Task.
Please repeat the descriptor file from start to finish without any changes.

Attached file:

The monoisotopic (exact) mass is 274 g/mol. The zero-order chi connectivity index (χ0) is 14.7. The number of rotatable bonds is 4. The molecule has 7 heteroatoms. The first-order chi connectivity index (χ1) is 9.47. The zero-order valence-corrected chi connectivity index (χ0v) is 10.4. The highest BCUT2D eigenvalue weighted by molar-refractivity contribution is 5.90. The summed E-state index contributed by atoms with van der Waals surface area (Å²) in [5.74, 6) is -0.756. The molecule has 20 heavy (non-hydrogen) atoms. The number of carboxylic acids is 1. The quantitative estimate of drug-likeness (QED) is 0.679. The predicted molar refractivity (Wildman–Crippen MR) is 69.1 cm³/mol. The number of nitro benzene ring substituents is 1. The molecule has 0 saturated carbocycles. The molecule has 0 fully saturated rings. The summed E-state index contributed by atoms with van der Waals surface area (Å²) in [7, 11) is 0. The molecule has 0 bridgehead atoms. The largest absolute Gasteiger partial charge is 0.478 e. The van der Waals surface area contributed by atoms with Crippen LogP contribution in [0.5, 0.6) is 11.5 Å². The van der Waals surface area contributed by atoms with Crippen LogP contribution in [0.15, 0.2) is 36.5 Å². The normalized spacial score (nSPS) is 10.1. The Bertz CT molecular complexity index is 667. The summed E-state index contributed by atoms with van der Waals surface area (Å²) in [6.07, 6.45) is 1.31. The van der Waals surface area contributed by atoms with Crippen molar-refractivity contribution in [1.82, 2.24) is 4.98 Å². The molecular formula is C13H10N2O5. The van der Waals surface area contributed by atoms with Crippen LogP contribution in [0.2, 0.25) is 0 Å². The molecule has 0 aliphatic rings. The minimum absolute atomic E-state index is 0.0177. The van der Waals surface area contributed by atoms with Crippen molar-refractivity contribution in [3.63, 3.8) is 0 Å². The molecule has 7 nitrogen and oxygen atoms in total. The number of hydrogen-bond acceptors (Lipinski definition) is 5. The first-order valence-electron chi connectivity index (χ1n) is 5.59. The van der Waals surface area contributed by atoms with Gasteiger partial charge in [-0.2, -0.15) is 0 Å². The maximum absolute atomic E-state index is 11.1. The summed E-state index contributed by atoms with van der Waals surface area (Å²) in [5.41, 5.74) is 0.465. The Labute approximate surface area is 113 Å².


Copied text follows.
The monoisotopic (exact) mass is 274 g/mol. The zero-order chi connectivity index (χ0) is 14.7. The number of rotatable bonds is 4. The molecule has 7 heteroatoms. The first-order chi connectivity index (χ1) is 9.47. The zero-order valence-corrected chi connectivity index (χ0v) is 10.4. The highest BCUT2D eigenvalue weighted by molar-refractivity contribution is 5.90. The summed E-state index contributed by atoms with van der Waals surface area (Å²) in [5.74, 6) is -0.756. The molecule has 20 heavy (non-hydrogen) atoms. The number of carboxylic acids is 1. The quantitative estimate of drug-likeness (QED) is 0.679. The predicted molar refractivity (Wildman–Crippen MR) is 69.1 cm³/mol. The number of nitro benzene ring substituents is 1. The molecule has 0 saturated carbocycles. The molecule has 0 fully saturated rings. The summed E-state index contributed by atoms with van der Waals surface area (Å²) in [7, 11) is 0. The molecule has 0 bridgehead atoms. The largest absolute Gasteiger partial charge is 0.478 e. The van der Waals surface area contributed by atoms with Crippen LogP contribution in [0.5, 0.6) is 11.5 Å². The van der Waals surface area contributed by atoms with Crippen LogP contribution in [0.15, 0.2) is 36.5 Å². The normalized spacial score (nSPS) is 10.1. The Bertz CT molecular complexity index is 667. The summed E-state index contributed by atoms with van der Waals surface area (Å²) in [6.07, 6.45) is 1.31. The van der Waals surface area contributed by atoms with Crippen molar-refractivity contribution in [1.82, 2.24) is 4.98 Å². The molecular formula is C13H10N2O5. The van der Waals surface area contributed by atoms with Crippen LogP contribution in [0.2, 0.25) is 0 Å². The molecule has 0 aliphatic rings. The minimum absolute atomic E-state index is 0.0177. The van der Waals surface area contributed by atoms with Crippen molar-refractivity contribution in [3.63, 3.8) is 0 Å². The molecule has 7 nitrogen and oxygen atoms in total. The number of hydrogen-bond acceptors (Lipinski definition) is 5. The first-order valence-electron chi connectivity index (χ1n) is 5.59. The van der Waals surface area contributed by atoms with Gasteiger partial charge in [-0.2, -0.15) is 0 Å². The maximum absolute atomic E-state index is 11.1. The summed E-state index contributed by atoms with van der Waals surface area (Å²) in [5.41, 5.74) is 0.465. The Labute approximate surface area is 113 Å².